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John Rentoul

John Rentoul is chief political commentator for The Independent on Sunday, and visiting fellow at Queen Mary, University of London, where he teaches contemporary history. Previously he was chief leader writer for The Independent. He has written a biography of Tony Blair, whom he admired more at the end of his time in office than he did at the beginning.

"The Independent's must-read man" - Daniel Finkelstein

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The Prince of prime ministers

Posted by John Rentoul
  • Friday, 17 April 2009 at 04:45 pm
Another gem from the New Statesman's Q and A with Jonathan Powell, Blair's former chief of staff. He is working on a new book:

I am writing a modern version of Machiavelli's The Prince based on examples from the Blair, Bush and Clinton administrations rather than 15th Century Florence, which tries to illustrate where power really lies in Britain rather than where constitutional theorists suggest it should lie theoretically - a justification of sofa government!

Not brilliant timing for the announcement, what with Damian McBride giving this sort of thing a bad name, but this is undoubtedly a treat to which we look forward. Powell's Great Hatred, Little Room was well and wittily written. One of the big points about Blair that I always thought people missed was that he loved The Game. He was sincere and wanted to make the world a better place and all that but he loved The Game. And he could play it like no one else, blue-eyed innocence concealing an unusual ability to read others' weaknesses and exploit them.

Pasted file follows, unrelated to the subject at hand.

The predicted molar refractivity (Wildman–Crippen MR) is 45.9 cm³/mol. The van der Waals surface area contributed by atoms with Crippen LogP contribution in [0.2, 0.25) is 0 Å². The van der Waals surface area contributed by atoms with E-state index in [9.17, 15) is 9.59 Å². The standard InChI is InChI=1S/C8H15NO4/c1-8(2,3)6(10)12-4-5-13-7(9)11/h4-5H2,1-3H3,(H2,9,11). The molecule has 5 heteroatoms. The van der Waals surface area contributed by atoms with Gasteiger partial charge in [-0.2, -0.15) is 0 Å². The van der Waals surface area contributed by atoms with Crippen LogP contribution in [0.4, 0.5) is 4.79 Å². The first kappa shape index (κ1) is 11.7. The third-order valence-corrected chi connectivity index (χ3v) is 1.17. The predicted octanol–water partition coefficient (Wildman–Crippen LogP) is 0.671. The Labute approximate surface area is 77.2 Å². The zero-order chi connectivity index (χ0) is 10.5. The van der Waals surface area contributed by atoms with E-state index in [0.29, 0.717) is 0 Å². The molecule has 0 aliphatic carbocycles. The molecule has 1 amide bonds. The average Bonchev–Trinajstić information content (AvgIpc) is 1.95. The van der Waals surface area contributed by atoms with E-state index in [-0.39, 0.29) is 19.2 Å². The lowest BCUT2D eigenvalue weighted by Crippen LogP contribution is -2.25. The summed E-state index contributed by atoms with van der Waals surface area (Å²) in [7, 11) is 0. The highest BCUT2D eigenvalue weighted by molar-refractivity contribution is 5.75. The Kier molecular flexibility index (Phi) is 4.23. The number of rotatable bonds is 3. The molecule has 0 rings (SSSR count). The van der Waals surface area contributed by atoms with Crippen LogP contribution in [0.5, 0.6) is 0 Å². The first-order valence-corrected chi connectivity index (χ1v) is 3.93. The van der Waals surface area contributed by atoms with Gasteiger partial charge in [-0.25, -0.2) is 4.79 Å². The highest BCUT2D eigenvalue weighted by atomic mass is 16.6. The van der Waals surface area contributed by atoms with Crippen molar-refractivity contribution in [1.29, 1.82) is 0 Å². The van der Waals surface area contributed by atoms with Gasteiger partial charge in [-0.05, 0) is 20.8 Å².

I hope Powell gives us examples of when Blair "killed his enemies with cream" - a "Blair maxim" to which Peter Mandelson once referred. Or when Blair acted on the advice that he once gave to David Miliband, according to Chris Mullin's diaries: “Go round smiling at everyone and get other people to shoot them.”